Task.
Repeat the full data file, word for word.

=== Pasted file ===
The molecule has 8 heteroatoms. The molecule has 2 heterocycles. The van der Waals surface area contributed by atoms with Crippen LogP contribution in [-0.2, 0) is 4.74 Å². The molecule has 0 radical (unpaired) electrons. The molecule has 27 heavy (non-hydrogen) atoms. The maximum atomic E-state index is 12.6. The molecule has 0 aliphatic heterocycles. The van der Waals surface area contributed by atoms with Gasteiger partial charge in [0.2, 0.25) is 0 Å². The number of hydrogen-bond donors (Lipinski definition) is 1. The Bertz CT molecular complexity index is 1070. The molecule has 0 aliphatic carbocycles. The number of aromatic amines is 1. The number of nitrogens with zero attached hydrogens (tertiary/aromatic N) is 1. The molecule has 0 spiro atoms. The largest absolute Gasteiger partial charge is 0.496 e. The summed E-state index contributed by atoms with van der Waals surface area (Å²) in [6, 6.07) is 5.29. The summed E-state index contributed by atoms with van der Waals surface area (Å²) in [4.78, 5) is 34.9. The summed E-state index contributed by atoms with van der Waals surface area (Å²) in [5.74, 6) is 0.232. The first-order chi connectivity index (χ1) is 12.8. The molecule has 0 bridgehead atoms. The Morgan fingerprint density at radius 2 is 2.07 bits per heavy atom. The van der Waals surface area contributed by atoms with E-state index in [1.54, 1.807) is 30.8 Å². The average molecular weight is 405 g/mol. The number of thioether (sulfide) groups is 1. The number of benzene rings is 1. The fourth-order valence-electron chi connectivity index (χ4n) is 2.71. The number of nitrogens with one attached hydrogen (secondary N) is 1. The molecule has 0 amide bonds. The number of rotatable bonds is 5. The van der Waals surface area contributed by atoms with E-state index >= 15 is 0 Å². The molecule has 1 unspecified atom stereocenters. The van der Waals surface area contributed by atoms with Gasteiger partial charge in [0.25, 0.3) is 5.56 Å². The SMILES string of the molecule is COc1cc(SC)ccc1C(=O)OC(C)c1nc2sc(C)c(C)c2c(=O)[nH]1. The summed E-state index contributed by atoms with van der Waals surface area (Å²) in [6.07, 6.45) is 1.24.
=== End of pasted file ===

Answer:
The molecule has 8 heteroatoms. The molecule has 2 heterocycles. The van der Waals surface area contributed by atoms with Crippen LogP contribution in [-0.2, 0) is 4.74 Å². The molecule has 0 radical (unpaired) electrons. The molecule has 27 heavy (non-hydrogen) atoms. The maximum atomic E-state index is 12.6. The molecule has 0 aliphatic heterocycles. The van der Waals surface area contributed by atoms with Gasteiger partial charge in [0.2, 0.25) is 0 Å². The number of hydrogen-bond donors (Lipinski definition) is 1. The Bertz CT molecular complexity index is 1070. The molecule has 0 aliphatic carbocycles. The number of aromatic amines is 1. The number of nitrogens with zero attached hydrogens (tertiary/aromatic N) is 1. The molecule has 0 spiro atoms. The largest absolute Gasteiger partial charge is 0.496 e. The summed E-state index contributed by atoms with van der Waals surface area (Å²) in [6, 6.07) is 5.29. The summed E-state index contributed by atoms with van der Waals surface area (Å²) in [4.78, 5) is 34.9. The summed E-state index contributed by atoms with van der Waals surface area (Å²) in [5.74, 6) is 0.232. The first-order chi connectivity index (χ1) is 12.8. The molecule has 0 bridgehead atoms. The Morgan fingerprint density at radius 2 is 2.07 bits per heavy atom. The van der Waals surface area contributed by atoms with E-state index in [1.54, 1.807) is 30.8 Å². The average molecular weight is 405 g/mol. The number of thioether (sulfide) groups is 1. The number of benzene rings is 1. The fourth-order valence-electron chi connectivity index (χ4n) is 2.71. The number of nitrogens with one attached hydrogen (secondary N) is 1. The molecule has 0 amide bonds. The number of rotatable bonds is 5. The van der Waals surface area contributed by atoms with E-state index >= 15 is 0 Å². The molecule has 1 unspecified atom stereocenters. The van der Waals surface area contributed by atoms with Gasteiger partial charge in [0.25, 0.3) is 5.56 Å². The SMILES string of the molecule is COc1cc(SC)ccc1C(=O)OC(C)c1nc2sc(C)c(C)c2c(=O)[nH]1. The summed E-state index contributed by atoms with van der Waals surface area (Å²) in [6.07, 6.45) is 1.24.